Saab, which fielded the RBS-70 NG in the VSHORADS contest has protested the selection of the Russian Igla-S
By Ajai Shukla
Business Standard, 24th Nov 18
With Swedish arms giant, Saab, shooting off four protest letters to the ministry of defence (MoD) over its handling of the tender for the “very short range air defence system” (VSHORADS), the difficulties in conducting competitive, multi-vendor procurement have again been underlined.
On Monday, the ministry of defence (MoD) announced the results of an eight-year-old tender for anti-aircraft missiles, informing all three competing vendors that it had selected Russia’s Igla-S missile for the army, navy and Indian Air Force (IAF).
On the face of it, the Igla-S seemed a clear winner in the VSHORADS tender. Russia’s export agency, Rosoboronexport (ROE) bid $1.5 billion for 5,175 missiles and 800 launchers – well below the “benchmark price” of $2 billion, which is the MoD’s internal assessment of what should be a fair bid. Sweden’s Saab had bid $2.6 billion, while French firm, MBDA, quoted $3.7 billion.
But Saab’s protest letters, say MoD sources, level multiple allegations about the army’s conduct of multiple rounds of user evaluation trials. They say the Defence Procurement Policy of 2008 (DPP-2008) was violated multiple times to favour ROE.
In summer trials conducted in 2012 in the blazing Rajasthan deserts, the Igla-S scored just one hit out of four missiles fired, say Saab and MBDA. In navy trials conducted in the Bay of Bengal that year, the Igla-S fired two missiles, out of which only one struck the target. That total of two hits out of six was well below the minimum required accuracy of four hits out of six.
“Accordingly, ROE has not fulfilled the performance in accordance with the Indian armed forces stated requirements…” says the Saab complaint.
Saab writes that, from May 2014 onwards, the trial methodology was changed to benefit ROE. Instead of requiring to shoot down a target with a missile, it was enough for a missile pilot to successfully track the target from his control panel.
In contrast, Saab’s RBS-70 and MBDA’s Mistral systems are both learned to have met the firing requirements, scoring above four hits out of six.
VSHORADS are the soldier’s last line of defence against enemy combat aircraft. At the highest level, the IAF is responsible for air defence. It discharges this role by bombing enemy airfields to destroy combat aircraft on the ground and damage runways so that they cannot take off. IAF radars pick up enemy aircraft entering our airspace and then shoot those down with its fighters and long-and-medium-range ground-to-air missiles. Yet some enemy aircraft could get through, and VSHORADS provides ground troops and warships a weapon of last resort.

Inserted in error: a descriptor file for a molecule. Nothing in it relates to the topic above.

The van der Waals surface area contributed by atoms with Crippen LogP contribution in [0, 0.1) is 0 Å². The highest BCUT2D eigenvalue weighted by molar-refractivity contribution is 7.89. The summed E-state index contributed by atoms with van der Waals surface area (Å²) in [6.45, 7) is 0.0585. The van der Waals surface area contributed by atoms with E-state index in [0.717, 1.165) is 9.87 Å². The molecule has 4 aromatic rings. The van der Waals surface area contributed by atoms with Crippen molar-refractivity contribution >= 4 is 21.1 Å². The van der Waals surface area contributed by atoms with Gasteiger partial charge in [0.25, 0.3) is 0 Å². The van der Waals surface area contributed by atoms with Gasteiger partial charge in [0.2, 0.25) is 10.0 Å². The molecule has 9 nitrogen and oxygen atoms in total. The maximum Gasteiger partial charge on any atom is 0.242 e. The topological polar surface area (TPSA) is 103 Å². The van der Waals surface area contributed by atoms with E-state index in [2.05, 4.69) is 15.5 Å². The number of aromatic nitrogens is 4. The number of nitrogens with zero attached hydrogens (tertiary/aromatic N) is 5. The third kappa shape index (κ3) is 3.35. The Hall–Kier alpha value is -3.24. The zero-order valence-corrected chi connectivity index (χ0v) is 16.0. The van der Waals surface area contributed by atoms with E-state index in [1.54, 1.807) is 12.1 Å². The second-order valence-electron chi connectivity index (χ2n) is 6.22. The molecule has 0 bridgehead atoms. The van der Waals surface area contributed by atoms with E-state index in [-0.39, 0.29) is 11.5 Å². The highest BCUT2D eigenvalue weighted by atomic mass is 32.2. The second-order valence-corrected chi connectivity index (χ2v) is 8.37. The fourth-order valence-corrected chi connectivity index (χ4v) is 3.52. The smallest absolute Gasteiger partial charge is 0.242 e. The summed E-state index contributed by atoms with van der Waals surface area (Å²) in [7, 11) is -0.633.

Saab has also complained that the Igla-S failed to even turn up for summer trials on July 28, 2014. DPP-2008 stipulates automatic and immediate disqualification for a vendor that absents himself from a trial. But ROE was allowed to continue.
A trial team member says it was always going to be difficult for the Igla-S to meet the qualifying standards. That is because it has an infrared homing seeker, which locks onto a heat source and guides the missile there. In desert summers, the high ambient temperature of the sand confuses infrared seekers, diverting missiles into the ground.
The RBS-70 and Mistral missiles do not have infrared seekers. Instead, the missile operator shoots a laser beam at the target and a “beam riding” missile follows the laser beam. Standard decoys like flares and chaff can lure away an infrared seeker missile, but not a laser beam-riding one.
The Igla-S system, say army air defence experts, has been junked by even the Russian army, which has switched over to the 9K333 Verba. This is a fourth-generation missile that is the equal of the RBS-70 and the Mistral.
However, ROE did not offer the Verba, which was some way from completion when the MoD floated the current tender in 2010. According to one report, ROE requested permission to switch from the Igla-S to the Verba, but was told this was not permitted by the DPP.
Contacted for comments, ROE declined to comment on the VSHORADS tender but noted that the Igla-S is in high demand amongst customers around the globe.
The MoD has replied to two of Saab’s four letters, declaring that everything had been done according to procedure. On October 24, the ministry wrote the “case has progressed as per provisions of Defence Procurement Procedure with level playing field to all the participating vendors.”
The defence ministry did not respond to a request for comments.